The Health Protection Surveillance Centre has today been notified of 3,174* confirmed cases of COVID-19. As of 8am today, 460 COVID-19 patients are hospitalised, of which 86 are in ICU.
There has been a total of 5,492* deaths related to COVID-19 notified in Ireland. This includes 56 deaths newly notified in the past week (since last Wednesday).
Dr. Tony Holohan, Chief Medical Officer, Department of Health said: “Over the past week, incidence is increasing rapidly in those aged 19-24 years and across all adult age groups up to 75 years. This high incidence is likely associated with mid-term socialising and greater levels of social activity across communities.
“If you socialise, be mindful of your contacts in the days after, especially consider anyone you may meet who may be immunocompromised or vulnerable to COVID-19.
“If you experience symptoms isolate immediately and arrange a PCR test. Do not go to school, college or socialise until you receive a negative result.”
Professor Philip Nolan, Chair of the NPHET Irish Epidemiological Modelling Advisory Group said: “Incidence is high and increasing. Test positivity has increased across all age groups. The level of socialisation in the population is at its greatest level since the pandemic began. While we have high vaccine uptake in our country, it is not the only intervention needed to suppress waves of infection. Infection prevention action in your own daily life will help limit transmission in your own circles, as well as the wider community.”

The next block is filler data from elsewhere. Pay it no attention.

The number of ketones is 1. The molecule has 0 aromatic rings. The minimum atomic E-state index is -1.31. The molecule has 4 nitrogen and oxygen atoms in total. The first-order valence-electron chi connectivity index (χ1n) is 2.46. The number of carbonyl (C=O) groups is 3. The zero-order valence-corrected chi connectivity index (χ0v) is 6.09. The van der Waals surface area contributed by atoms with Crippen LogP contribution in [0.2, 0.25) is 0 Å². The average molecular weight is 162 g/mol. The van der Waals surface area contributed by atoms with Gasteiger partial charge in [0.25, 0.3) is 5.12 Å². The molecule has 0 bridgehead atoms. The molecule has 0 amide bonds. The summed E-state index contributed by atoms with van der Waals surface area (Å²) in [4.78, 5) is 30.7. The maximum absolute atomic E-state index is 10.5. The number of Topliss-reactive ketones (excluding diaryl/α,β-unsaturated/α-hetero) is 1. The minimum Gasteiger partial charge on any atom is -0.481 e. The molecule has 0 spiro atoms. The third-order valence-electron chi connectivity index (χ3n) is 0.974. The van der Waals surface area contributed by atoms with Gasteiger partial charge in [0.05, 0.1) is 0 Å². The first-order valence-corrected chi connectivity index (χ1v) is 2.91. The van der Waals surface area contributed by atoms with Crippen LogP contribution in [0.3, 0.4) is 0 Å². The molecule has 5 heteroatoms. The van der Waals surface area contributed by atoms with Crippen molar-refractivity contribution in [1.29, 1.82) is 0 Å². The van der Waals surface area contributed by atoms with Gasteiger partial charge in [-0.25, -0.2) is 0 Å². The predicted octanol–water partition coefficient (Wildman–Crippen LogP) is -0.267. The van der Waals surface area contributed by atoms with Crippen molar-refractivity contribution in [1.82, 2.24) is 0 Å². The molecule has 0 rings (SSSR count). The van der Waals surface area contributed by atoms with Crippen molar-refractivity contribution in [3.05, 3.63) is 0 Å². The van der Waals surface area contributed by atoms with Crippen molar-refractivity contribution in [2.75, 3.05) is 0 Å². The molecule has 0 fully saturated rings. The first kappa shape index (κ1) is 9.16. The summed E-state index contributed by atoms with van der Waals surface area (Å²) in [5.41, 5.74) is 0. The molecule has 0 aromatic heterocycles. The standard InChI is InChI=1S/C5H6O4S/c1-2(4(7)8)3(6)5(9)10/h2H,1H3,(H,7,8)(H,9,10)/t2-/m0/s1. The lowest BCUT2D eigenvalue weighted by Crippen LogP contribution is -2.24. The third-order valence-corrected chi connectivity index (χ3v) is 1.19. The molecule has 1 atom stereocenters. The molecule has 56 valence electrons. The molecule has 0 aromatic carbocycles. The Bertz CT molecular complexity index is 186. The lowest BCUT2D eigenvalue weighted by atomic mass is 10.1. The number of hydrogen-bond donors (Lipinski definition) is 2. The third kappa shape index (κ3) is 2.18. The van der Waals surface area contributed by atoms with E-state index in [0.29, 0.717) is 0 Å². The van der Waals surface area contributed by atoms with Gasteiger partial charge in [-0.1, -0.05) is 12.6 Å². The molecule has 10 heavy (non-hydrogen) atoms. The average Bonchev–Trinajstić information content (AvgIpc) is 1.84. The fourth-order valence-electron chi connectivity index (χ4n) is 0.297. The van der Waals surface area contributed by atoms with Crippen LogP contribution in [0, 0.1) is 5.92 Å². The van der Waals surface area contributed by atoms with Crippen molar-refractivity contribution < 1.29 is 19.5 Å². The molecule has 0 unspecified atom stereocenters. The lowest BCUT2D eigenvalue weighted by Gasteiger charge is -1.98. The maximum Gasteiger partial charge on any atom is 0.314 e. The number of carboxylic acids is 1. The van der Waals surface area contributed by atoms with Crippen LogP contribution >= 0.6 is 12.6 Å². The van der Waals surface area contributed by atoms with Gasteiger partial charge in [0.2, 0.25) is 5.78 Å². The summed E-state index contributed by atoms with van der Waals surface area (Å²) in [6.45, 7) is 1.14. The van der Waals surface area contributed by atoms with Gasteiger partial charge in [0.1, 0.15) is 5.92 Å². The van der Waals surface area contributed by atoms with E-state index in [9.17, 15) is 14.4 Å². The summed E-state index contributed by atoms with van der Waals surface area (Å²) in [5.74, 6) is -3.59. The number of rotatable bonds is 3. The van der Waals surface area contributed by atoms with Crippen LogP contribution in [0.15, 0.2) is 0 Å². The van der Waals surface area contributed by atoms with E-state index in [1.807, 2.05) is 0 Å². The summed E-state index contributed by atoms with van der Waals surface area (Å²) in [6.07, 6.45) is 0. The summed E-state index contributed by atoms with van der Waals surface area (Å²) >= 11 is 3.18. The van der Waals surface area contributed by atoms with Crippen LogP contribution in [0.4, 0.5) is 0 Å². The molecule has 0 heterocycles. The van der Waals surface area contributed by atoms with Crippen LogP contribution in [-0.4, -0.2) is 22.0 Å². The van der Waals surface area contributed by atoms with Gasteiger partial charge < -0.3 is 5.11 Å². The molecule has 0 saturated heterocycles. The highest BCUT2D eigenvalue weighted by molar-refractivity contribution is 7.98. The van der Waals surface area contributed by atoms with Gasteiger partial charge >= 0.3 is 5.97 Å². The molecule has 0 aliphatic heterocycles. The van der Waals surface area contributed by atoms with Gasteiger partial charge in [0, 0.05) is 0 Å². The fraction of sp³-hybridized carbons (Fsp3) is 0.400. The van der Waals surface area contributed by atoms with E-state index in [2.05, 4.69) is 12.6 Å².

Professor Martin Cormican, Clinical Lead on Infection Prevention, HSE; “Life is gradually getting back to normal and with most people out and about again. This helps common viruses to spread and there are a lot of different viruses about. There are things you can do to protect you and your family from catching COVID and other viruses.
“The key things are to get all the recommended vaccines for you, avoid crowded indoor places when you can, keep your social circle small, wear a mask and clean your hands where recommended, keep some distance from other people when you can and ask people not to visit your home if they have a virus. If someone in the family catches a virus they can help to protect others in the house if they can keep to themselves, clean their hands and use a mask and have some ventilation as much as practical if they are in a room with others.
“Please remember that whatever type of virus you have COVID-19, flu or something else you need to keep away from work, school, clubs any kind of social or religious gathering until 2 days after your symptoms have gone. This is to keep you from spreading the virus to other people.”
Dr Cillian De Gascun, Director of the National Virus Reference Laboratory and Medical Virologist said: “Booster doses of vaccine have been recommended for anyone over the age of 60, anyone immunocompromised, and Healthcare Workers.
“While we know the vaccines remain very effective in protecting against severe disease and hospitalisation, recent data indicate that vaccine effectiveness in preventing infection and transmission of SARS-CoV-2 may decline over time. As such, even when vaccinated, you should continue to be mindful of your potential to transmit the virus to others, and continue to adhere to the other public health measures.”
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